be aware of the warning signs of depression and suicidal thoughts. It is
important to take the time to communicate with the depressed individual.
Make sure that he or she gets help from responsible adults.
Possible warning signs of
Sudden changes in behavior
Aggressive, angry or agitated
Changes in appetite or sleep
Gives up valued possessions
and settles unfinished business.
Withdraws from friends,
activities, and family
Changes in dress or appearance
Significant losses or family
When Nothing Matters Anymore: A Survival
Guide for Depressed Teens
The Power to Prevent Suicide: A Guide for
Teens Helping Teens
Richard Nelson and Judith Galas
Carol E. Watkins, M.D
Friend is Still a Kid: Kids Don’t Die!
Your friend, is dead. The words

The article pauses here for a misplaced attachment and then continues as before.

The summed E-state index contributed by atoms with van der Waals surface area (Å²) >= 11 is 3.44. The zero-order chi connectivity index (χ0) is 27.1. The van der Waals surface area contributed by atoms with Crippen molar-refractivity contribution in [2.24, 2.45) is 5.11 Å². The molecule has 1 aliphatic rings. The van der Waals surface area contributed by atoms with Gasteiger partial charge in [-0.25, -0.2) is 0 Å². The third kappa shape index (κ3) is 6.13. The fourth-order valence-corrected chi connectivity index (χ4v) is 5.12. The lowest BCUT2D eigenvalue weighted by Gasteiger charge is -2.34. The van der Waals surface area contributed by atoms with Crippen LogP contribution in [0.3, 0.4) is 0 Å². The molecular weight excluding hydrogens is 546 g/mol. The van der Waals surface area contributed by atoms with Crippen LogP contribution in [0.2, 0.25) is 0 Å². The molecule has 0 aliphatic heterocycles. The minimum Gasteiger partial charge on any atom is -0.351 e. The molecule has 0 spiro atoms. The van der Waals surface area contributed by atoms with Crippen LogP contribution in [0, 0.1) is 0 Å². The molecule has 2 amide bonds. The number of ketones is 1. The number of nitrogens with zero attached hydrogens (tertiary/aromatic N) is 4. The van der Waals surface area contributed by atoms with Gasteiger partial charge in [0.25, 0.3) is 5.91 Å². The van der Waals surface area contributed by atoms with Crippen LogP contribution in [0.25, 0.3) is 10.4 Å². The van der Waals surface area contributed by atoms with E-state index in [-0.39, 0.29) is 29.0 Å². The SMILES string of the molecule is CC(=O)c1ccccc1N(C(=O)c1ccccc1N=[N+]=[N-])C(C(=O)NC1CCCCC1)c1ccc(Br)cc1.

sound so final, so cold. Maybe it was your classmate, boyfriend or confidant.
Maybe he died from cancer, a car accident, or by his own hand. Somehow you
cant bring yourself to believe it. He wasnt even 18. Arent your
parents and grandparents supposed to die first?
If you lose a young friend, you
may feel a mixture of emotions that will come as a surprise to you. Some
feelings and thoughts are fleeting, and some may stay with you for a lifetime.
Everyone experiences grief differently, but many pass through several stages
of grief. These are denial, anger, bargaining, depression and acceptance. Some
people cycle through some of these stages several times as different
experiences or phases of life remind them of the loss.
Some who are experiencing denial
or anger may want to rid themselves of possessions that remind them of the
lost friend. If you cant stand to look at certain objects, put them away
for safe-keeping and wait a few weeks or months before deciding what to do